WILLIAM BRANGHAM: When Carroll’s account came
out on Friday, The New York Times didn’t put
it on the front page.
They put it in their book review section,
the same with The Los Angeles Times, The Chicago
Tribune, The Wall Street Journal.
Why do you think that this accusation didn’t
get more attention?
LUCIA GRAVES: So, that did surprise me, even
though I felt, when my story came out in 2016,
it didn’t receive anything approaching the
coverage and pickup that it should have.
But I would think that, with a sitting president,
and with 16 credible accusers, and the charge
of rape, that would have changed.
WILLIAM BRANGHAM: Do you think it’s just that
the press has become inured to it, that they
have — it feels like there’s just so many
of these accusations, we can’t run them all
down?
I mean, the New York Times editor sort of
regretfully said, we didn’t give it the play
we really should have.
But what do you think is going on there?
LUCIA GRAVES: I don’t think that The Times
should necessarily be singled out here.
I do think that this is very prevalent in
political media culture.
And I think it’s part of why we have been
— and I do feel it’s a we — have been so
slow to this story and these kinds of stories,
and why the kinds of coverage of other men,
like Harvey Weinstein and Bill Cosby, didn’t
come until as late as they did.
WILLIAM BRANGHAM: You have spoken to not just
one, but many of the women who have accused
President Trump of this kind of behavior.
And I’m just curious, what is your sense of
how they do, both coming forward, coming with
the courage to come forward and say this,
the attacks that then follow, and then the
aftermath, when there continues to be this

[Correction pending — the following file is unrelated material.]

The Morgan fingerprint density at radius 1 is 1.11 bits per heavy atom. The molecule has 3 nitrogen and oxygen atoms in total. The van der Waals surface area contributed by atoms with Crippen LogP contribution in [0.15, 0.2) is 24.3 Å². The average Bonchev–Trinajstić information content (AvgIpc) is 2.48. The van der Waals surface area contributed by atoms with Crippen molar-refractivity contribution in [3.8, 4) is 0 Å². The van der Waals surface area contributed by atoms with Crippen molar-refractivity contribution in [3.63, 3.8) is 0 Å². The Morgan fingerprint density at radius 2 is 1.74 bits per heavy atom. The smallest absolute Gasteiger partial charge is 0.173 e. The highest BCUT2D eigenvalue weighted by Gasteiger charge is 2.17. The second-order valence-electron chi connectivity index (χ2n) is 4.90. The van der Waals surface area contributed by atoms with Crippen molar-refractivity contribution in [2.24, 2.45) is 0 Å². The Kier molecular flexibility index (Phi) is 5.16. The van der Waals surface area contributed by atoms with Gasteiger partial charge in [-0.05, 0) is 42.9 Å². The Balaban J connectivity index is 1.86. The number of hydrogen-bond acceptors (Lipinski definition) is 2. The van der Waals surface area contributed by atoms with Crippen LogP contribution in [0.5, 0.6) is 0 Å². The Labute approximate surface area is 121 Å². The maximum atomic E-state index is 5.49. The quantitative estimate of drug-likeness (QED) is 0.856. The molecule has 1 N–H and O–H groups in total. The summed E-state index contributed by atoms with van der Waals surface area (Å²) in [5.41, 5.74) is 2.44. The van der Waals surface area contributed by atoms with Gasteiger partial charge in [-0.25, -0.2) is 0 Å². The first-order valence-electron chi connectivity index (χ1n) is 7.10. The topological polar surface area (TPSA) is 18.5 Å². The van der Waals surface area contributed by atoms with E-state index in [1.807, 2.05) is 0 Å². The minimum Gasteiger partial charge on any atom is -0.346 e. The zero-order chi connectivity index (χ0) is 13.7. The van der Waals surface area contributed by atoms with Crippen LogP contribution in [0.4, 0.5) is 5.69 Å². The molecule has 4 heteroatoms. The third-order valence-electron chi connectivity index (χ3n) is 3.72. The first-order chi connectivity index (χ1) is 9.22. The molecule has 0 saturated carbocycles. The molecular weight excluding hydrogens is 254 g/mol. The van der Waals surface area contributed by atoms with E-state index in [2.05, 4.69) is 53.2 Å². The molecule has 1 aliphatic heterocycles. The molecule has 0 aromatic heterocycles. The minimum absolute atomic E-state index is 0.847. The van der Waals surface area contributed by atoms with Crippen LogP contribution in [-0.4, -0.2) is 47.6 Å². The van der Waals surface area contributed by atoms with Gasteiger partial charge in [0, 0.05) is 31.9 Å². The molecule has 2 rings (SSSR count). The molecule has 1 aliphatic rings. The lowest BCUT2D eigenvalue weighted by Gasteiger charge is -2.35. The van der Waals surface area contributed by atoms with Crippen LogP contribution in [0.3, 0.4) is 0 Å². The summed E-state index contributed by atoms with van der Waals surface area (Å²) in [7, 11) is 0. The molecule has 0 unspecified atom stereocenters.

ongoing echo of new accusers piling on?
How do they handle that?
LUCIA GRAVES: I think it’s exhausting and
traumatic.
And I think that you — we actually heard
this directly from E. Jean Carroll when she
talked about why she didn’t come forward sooner,
which is one of the first things that was
sort of leveraged at her, and she knew would
be.
And she said, you know, I had no desire to
join the ranks of those women facing death
threats and trolls and, you know, people calling
them liars, or the president calling them
too ugly to sexually assault.
WILLIAM BRANGHAM: And we should say, again,
for the record that the president has 100
percent denied all of these accusations.
But what does it say to you that we still
seem to have a very difficult time reckoning
with the seriousness of these allegations,
even today, in the MeToo era?
LUCIA GRAVES: I think it’s incredible.
Just the notion that women get raped is because
they’re attractive, and not because it’s an
insult and about power, is very wrong-headed.
And I think that we like to think there’s
been so much growth.
And, clearly, the media — and I would — and
even sort of political establishment, to some
extent, is evolving on this.
But I think this shows that we’re not anywhere
close to where we thought we were and where
we like to consider ourselves to be.
WILLIAM BRANGHAM: Lucia Graves of The Guardian,
thank you very much for being here.
LUCIA GRAVES: Thanks for having me.